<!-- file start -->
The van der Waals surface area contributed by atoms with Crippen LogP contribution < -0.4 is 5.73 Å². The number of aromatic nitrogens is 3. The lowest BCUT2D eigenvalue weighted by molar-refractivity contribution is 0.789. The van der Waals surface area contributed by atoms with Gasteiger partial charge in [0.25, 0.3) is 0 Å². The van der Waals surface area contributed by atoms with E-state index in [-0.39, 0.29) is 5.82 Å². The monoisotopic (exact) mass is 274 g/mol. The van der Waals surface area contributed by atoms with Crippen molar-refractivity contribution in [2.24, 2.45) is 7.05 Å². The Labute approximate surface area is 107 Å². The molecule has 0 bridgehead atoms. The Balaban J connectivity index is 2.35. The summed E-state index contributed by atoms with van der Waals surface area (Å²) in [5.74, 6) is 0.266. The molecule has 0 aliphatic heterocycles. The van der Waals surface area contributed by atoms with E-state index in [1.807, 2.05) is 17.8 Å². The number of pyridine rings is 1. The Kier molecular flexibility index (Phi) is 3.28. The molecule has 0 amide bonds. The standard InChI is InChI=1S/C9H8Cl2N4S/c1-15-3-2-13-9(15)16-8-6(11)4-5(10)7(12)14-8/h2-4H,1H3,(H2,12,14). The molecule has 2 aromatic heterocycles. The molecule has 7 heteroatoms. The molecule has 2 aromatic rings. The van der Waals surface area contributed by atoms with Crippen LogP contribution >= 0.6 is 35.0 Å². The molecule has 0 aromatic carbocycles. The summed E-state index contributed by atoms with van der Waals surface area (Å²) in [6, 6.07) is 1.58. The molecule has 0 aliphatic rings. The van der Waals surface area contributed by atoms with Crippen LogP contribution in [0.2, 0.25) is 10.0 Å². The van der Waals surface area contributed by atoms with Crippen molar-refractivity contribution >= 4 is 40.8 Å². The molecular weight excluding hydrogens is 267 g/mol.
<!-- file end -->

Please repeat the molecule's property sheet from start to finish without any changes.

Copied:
The van der Waals surface area contributed by atoms with Crippen LogP contribution < -0.4 is 5.73 Å². The number of aromatic nitrogens is 3. The lowest BCUT2D eigenvalue weighted by molar-refractivity contribution is 0.789. The van der Waals surface area contributed by atoms with Gasteiger partial charge in [0.25, 0.3) is 0 Å². The van der Waals surface area contributed by atoms with E-state index in [-0.39, 0.29) is 5.82 Å². The monoisotopic (exact) mass is 274 g/mol. The van der Waals surface area contributed by atoms with Crippen molar-refractivity contribution in [2.24, 2.45) is 7.05 Å². The Labute approximate surface area is 107 Å². The molecule has 0 bridgehead atoms. The Balaban J connectivity index is 2.35. The summed E-state index contributed by atoms with van der Waals surface area (Å²) in [5.74, 6) is 0.266. The molecule has 0 aliphatic heterocycles. The van der Waals surface area contributed by atoms with E-state index in [1.807, 2.05) is 17.8 Å². The number of pyridine rings is 1. The Kier molecular flexibility index (Phi) is 3.28. The molecule has 0 amide bonds. The standard InChI is InChI=1S/C9H8Cl2N4S/c1-15-3-2-13-9(15)16-8-6(11)4-5(10)7(12)14-8/h2-4H,1H3,(H2,12,14). The molecule has 2 aromatic heterocycles. The molecule has 7 heteroatoms. The molecule has 2 aromatic rings. The van der Waals surface area contributed by atoms with Crippen LogP contribution >= 0.6 is 35.0 Å². The molecule has 0 aromatic carbocycles. The summed E-state index contributed by atoms with van der Waals surface area (Å²) in [6, 6.07) is 1.58. The molecule has 0 aliphatic rings. The van der Waals surface area contributed by atoms with Crippen LogP contribution in [0.2, 0.25) is 10.0 Å². The van der Waals surface area contributed by atoms with Crippen molar-refractivity contribution >= 4 is 40.8 Å². The molecular weight excluding hydrogens is 267 g/mol.